Bottom line - Hire a qualified marine electrician to fix your issue and inspect the rest of your DIY wiring and make corrections if necessary. You'll sleep better tonight and there's less chance of you waking up dead tomorrow.
Ron.

This is a regular thing. If people would only read a book on DC fundamentals it would save a bunch of brief.
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Old 09-08-2016, 09:21   #10
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Re: short from bus bar...

Quote:
Originally Posted by Cadence View Post
Ron.

This is a regular thing. If people would only read a book on DC fundamentals it would save a bunch of brief.
Reading a book generally isn't enough.

I inspect and repair boat electrical systems, sometimes as a result of a failed survey.

The stuff I see usually scares the crap out of me, despite the DIY owner having read a book and watched youtube and full belief in their sole that the work they performed was proper and safe.

Before attempting electrical modifications, one should intimately familiarize themselves with applicable marine electrical standards, and not deviate, not one bit, unless they are wiser than the dedicated professionals who created those standards.

Then there is the matter of the ability to implement those standards with adequate skill and good practice.

Anybody can hook up anything and by trial and error make it work. If they don't hurt themselves in the process, they will likely believe it was done correctly and safely. 9 times out of 10 it is not.

For anyone planning to jump in claiming they have safely sailed around the world and haven't burned the boat to the waterline yet, my response is, "Well, there's always tomorrow."

The most important thing to know is that while your DC electrical system is not likely to electrocute you, it can still burn your boat to the waterline, about as, or perhaps even more easily, as the AC electrical system, if it is not respected and handled correctly. And then there is the issue that your safety related electrical devices may not function properly when most needed, if not installed properly.

If in doubt, hire a sparky (marine electrical professional).

If not in doubt, you either are a sparky, or should be in doubt. ;-)
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Old 09-08-2016, 10:14   #11
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Re: short from bus bar...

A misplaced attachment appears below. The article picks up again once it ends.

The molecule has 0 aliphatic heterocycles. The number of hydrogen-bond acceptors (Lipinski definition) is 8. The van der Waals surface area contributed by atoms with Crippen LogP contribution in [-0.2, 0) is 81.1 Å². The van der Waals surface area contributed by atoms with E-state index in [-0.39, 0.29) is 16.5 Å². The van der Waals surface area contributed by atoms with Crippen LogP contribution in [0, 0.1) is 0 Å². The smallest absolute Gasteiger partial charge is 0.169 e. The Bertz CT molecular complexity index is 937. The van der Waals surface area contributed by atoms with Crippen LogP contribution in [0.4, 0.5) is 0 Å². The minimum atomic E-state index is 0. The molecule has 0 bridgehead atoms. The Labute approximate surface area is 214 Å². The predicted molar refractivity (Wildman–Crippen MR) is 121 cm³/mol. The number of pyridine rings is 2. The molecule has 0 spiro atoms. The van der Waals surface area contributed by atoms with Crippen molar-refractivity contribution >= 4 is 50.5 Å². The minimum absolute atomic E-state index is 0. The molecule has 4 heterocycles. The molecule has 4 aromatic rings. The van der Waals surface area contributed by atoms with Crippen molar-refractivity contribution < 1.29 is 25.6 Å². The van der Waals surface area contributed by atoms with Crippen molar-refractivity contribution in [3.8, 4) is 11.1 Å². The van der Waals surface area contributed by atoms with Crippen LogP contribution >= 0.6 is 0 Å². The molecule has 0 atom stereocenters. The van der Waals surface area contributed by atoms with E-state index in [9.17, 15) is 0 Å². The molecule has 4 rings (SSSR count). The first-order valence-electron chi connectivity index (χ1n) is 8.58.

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Originally Posted by ramblinrod View Post
Reading a book generally isn't enough.

I inspect and repair boat electrical systems, sometimes as a result of a failed survey.

The stuff I see usually scares the crap out of me, despite the DIY owner having read a book and watched youtube and full belief in their sole that the work they performed was proper and safe.

Before attempting electrical modifications, one should intimately familiarize themselves with applicable marine electrical standards, and not deviate, not one bit, unless they are wiser than the dedicated professionals who created those standards.

Then there is the matter of the ability to implement those standards with adequate skill and good practice.

Anybody can hook up anything and by trial and error make it work. If they don't hurt themselves in the process, they will likely believe it was done correctly and safely. 9 times out of 10 it is not.

For anyone planning to jump in claiming they have safely sailed around the world and haven't burned the boat to the waterline yet, my response is, "Well, there's always tomorrow."

The most important thing to know is that while your DC electrical system is not likely to electrocute you, it can still burn your boat to the waterline, about as, or perhaps even more easily, as the AC electrical system, if it is not respected and handled correctly. And then there is the issue that your safety related electrical devices may not function properly when most needed, if not installed properly.

If in doubt, hire a sparky (marine electrical professional).

If not in doubt, you either are a sparky, or should be in doubt. ;-)